Within financial circles, there is growing concern that a newer and far larger financial crisis is imminent. A report in Bloomberg News on Wednesday, “Bigger Than Any Past Bubble: Beware of Soaring Household Assets,” warned that the market value of household real and financial assets increased by nearly $50 trillion since 2009 to $114.4 trillion, “dwarfing the levels” immediately preceding the collapse of the housing bubble in 2007-2008.

Nevertheless, the financial industry considers even the Dodd-Frank Act’s modest regulations to be intolerable, and has pushed for the repeal of the law for years.

It is unclear at this stage whether the Senate bill will ultimately be signed into law, given the support by the Republican majority in the House of Representatives for dismantling even more of the law’s regulatory measures. In the event that the House and the Senate pass two different bills, the two versions must be reconciled in a conference committee including representatives from both chambers.

The differences between the Senate and House positions create a slight possibility of a repeat of the collapse of the Republican campaign to repeal Obamacare, which failed due to the opposition of a handful of right-wing Republicans demanding even more severe measures. Jeb Hensarling, the chairman of the House Financial Services Committee, has declared that the House would not even vote on the Senate bill unless Senate leaders agreed to negotiate with the House.

However, given the widespread support for the repeal of Dodd-Frank in the financial industry (as opposed to significant opposition from insurance companies, who benefitted financially from provisions of the law requiring individuals to purchase healthcare, to the repeal of Obamacare), it is far more likely that the two houses of Congress will come to some sort of agreement.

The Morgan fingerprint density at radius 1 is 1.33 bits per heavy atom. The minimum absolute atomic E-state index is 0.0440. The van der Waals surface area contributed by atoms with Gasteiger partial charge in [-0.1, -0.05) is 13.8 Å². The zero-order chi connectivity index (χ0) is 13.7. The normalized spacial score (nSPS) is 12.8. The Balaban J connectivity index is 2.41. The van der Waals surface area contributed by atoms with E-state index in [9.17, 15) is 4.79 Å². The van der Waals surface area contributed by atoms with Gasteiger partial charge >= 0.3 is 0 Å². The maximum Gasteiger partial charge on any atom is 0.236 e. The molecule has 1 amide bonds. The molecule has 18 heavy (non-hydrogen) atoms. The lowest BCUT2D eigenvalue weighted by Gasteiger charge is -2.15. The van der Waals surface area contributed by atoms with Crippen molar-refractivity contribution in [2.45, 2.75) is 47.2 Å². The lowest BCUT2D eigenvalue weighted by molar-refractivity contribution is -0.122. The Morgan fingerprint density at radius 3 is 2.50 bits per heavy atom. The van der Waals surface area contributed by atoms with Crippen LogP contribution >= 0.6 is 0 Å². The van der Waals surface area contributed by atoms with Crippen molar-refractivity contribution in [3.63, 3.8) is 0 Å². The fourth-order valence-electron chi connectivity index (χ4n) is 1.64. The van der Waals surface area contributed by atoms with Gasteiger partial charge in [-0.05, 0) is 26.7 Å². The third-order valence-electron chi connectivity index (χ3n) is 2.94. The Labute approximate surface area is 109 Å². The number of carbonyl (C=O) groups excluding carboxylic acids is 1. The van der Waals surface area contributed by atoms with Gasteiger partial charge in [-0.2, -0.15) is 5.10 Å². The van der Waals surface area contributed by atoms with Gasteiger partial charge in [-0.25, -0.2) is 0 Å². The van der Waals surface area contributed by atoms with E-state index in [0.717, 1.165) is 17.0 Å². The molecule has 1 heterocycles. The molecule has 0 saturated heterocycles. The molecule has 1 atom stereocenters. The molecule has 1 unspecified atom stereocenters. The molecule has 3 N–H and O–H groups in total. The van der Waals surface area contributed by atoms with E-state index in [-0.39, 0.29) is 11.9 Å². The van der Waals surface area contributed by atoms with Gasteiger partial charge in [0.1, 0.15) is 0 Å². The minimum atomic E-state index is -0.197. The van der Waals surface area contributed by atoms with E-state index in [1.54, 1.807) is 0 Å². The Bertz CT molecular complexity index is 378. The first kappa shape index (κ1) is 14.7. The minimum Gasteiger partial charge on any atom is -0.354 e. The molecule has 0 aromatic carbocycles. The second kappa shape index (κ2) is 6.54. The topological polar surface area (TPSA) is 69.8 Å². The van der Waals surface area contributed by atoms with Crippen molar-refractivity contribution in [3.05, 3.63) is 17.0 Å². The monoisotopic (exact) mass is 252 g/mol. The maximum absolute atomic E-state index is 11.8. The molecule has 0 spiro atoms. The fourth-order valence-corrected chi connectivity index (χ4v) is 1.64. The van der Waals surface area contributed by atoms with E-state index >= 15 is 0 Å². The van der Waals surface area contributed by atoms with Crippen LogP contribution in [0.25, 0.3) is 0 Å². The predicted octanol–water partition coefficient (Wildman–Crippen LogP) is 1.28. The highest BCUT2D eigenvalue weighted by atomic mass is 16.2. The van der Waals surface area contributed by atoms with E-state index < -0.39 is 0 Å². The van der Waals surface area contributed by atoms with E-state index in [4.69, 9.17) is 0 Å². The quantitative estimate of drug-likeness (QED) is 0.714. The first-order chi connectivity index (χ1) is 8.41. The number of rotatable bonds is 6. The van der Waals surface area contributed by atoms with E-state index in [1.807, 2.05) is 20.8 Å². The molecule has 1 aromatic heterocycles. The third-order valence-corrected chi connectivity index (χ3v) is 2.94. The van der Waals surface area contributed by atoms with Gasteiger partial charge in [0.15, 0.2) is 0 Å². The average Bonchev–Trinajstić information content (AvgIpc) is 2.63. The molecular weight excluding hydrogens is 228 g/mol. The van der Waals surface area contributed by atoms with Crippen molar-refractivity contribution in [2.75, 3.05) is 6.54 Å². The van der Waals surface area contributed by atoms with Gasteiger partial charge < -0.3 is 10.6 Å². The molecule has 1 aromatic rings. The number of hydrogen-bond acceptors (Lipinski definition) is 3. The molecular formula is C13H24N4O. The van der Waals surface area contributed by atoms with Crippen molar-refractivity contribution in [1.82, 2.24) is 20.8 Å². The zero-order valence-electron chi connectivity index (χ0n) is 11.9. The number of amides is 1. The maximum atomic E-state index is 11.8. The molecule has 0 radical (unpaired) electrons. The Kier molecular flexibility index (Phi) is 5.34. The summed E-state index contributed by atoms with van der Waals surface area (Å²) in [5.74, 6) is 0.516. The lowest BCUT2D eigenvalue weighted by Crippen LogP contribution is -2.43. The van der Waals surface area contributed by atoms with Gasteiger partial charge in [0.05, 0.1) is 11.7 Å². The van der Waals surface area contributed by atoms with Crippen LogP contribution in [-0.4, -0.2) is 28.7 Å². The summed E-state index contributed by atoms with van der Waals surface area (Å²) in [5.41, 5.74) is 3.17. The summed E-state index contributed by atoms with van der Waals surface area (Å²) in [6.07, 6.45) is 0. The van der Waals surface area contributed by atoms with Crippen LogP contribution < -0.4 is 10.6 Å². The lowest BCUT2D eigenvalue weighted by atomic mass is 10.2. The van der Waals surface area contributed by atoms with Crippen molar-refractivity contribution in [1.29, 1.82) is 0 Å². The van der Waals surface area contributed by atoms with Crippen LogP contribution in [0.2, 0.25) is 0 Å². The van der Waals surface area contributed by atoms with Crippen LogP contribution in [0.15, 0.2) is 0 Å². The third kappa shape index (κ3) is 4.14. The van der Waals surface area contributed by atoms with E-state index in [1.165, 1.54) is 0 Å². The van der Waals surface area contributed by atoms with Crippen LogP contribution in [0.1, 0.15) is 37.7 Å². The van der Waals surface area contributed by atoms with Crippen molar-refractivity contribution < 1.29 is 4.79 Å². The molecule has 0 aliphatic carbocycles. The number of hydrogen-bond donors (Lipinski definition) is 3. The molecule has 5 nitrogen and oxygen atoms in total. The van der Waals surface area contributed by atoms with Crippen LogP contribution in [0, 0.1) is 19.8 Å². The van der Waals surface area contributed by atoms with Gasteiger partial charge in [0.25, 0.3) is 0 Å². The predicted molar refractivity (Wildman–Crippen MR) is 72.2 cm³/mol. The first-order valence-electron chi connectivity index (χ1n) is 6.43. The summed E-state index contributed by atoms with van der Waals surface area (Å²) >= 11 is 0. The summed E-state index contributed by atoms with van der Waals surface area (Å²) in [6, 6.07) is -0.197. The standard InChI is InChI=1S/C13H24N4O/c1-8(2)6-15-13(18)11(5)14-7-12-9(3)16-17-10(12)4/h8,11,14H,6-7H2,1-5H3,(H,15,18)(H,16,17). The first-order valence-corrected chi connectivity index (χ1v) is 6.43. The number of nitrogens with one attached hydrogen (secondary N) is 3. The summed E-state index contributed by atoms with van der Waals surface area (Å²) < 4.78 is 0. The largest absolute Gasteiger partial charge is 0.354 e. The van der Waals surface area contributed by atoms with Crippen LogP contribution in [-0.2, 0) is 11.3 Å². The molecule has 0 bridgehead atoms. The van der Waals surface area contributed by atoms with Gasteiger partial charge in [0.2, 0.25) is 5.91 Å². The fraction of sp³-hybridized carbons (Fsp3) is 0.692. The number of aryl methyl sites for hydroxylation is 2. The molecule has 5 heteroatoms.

As has been widely reported, 10 out of the 17 Democrats who voted for the bill face re-election in the fall, including seven in states where Trump won the general election in 2016. To a certain extent, their votes reflected concerns that Wall Street banks would punish them for voting against the bill by pouring funds into the campaign war chests of their Republican opponents.

More fundamentally, the Senate vote demonstrates the fact that the Democrats, like the Republicans, are a party of the American financial aristocracy.

The leader of the Democrats in the Senate, Chuck Schumer of New York, has received more campaign contributions from Wall Street than any other senator. While he voted against the bill—a meaningless gesture given the certainty of its passage—he made clear that he would do nothing to dissuade other Democrats from voting in favor.

The Senate vote comes one month after Democrats provided the votes necessary to pass a spending bill increasing annual military spending by 17 percent, to $1.4 trillion over the next two years, and three months after the passage of massive tax cuts for the wealthy and for US corporations. While Democrats voted against that bill, which passed on party lines, Democrats made clear their desire to see such cuts enacted, criticizing Republicans primarily for cutting them out of the negotiations (and thus from the financial rewards from Wall Street). Earlier this month, congressional Democrats released their policy proposals for the 2018 midterm elections, calling for maintaining the vast majority of the tax cuts enacted by Republicans last December.